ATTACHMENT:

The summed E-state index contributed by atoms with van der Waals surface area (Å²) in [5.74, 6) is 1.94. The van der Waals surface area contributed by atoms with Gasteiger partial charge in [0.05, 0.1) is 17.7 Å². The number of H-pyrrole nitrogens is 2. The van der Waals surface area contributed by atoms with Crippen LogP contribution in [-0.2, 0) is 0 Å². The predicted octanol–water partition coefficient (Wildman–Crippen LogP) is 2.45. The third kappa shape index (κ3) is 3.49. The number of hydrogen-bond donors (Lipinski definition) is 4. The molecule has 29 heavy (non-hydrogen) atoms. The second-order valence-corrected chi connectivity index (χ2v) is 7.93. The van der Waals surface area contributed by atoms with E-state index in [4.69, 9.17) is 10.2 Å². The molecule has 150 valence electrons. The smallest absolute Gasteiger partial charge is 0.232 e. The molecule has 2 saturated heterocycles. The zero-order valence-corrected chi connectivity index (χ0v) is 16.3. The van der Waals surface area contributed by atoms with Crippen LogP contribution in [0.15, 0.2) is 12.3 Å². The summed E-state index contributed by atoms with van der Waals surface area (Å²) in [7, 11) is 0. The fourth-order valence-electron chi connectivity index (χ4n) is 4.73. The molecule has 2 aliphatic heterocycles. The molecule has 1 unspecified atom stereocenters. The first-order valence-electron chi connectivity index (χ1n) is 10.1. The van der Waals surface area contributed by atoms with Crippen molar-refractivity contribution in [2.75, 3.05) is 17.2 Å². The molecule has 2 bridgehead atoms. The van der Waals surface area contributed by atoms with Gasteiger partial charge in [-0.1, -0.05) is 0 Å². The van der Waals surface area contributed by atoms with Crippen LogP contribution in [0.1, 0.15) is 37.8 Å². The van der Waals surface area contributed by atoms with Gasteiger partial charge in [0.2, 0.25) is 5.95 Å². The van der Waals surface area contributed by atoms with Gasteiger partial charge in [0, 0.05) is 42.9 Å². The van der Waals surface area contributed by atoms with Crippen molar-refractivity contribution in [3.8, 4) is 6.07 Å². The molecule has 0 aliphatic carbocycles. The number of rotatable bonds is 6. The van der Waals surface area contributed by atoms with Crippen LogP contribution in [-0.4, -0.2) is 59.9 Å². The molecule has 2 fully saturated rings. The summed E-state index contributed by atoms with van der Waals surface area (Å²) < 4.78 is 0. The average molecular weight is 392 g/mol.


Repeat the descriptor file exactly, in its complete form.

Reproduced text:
The summed E-state index contributed by atoms with van der Waals surface area (Å²) in [5.74, 6) is 1.94. The van der Waals surface area contributed by atoms with Gasteiger partial charge in [0.05, 0.1) is 17.7 Å². The number of H-pyrrole nitrogens is 2. The van der Waals surface area contributed by atoms with Crippen LogP contribution in [-0.2, 0) is 0 Å². The predicted octanol–water partition coefficient (Wildman–Crippen LogP) is 2.45. The third kappa shape index (κ3) is 3.49. The number of hydrogen-bond donors (Lipinski definition) is 4. The molecule has 29 heavy (non-hydrogen) atoms. The second-order valence-corrected chi connectivity index (χ2v) is 7.93. The van der Waals surface area contributed by atoms with E-state index in [4.69, 9.17) is 10.2 Å². The molecule has 150 valence electrons. The smallest absolute Gasteiger partial charge is 0.232 e. The molecule has 2 saturated heterocycles. The zero-order valence-corrected chi connectivity index (χ0v) is 16.3. The van der Waals surface area contributed by atoms with Crippen LogP contribution in [0.15, 0.2) is 12.3 Å². The summed E-state index contributed by atoms with van der Waals surface area (Å²) in [7, 11) is 0. The fourth-order valence-electron chi connectivity index (χ4n) is 4.73. The molecule has 2 aliphatic heterocycles. The molecule has 1 unspecified atom stereocenters. The first-order valence-electron chi connectivity index (χ1n) is 10.1. The van der Waals surface area contributed by atoms with Crippen molar-refractivity contribution in [2.75, 3.05) is 17.2 Å². The molecule has 2 bridgehead atoms. The van der Waals surface area contributed by atoms with Gasteiger partial charge in [-0.1, -0.05) is 0 Å². The van der Waals surface area contributed by atoms with Crippen LogP contribution in [0.1, 0.15) is 37.8 Å². The van der Waals surface area contributed by atoms with Gasteiger partial charge in [0.2, 0.25) is 5.95 Å². The van der Waals surface area contributed by atoms with Gasteiger partial charge in [0, 0.05) is 42.9 Å². The van der Waals surface area contributed by atoms with Crippen molar-refractivity contribution in [3.8, 4) is 6.07 Å². The molecule has 0 aliphatic carbocycles. The number of rotatable bonds is 6. The van der Waals surface area contributed by atoms with Crippen LogP contribution in [-0.4, -0.2) is 59.9 Å². The molecule has 2 fully saturated rings. The summed E-state index contributed by atoms with van der Waals surface area (Å²) < 4.78 is 0. The average molecular weight is 392 g/mol.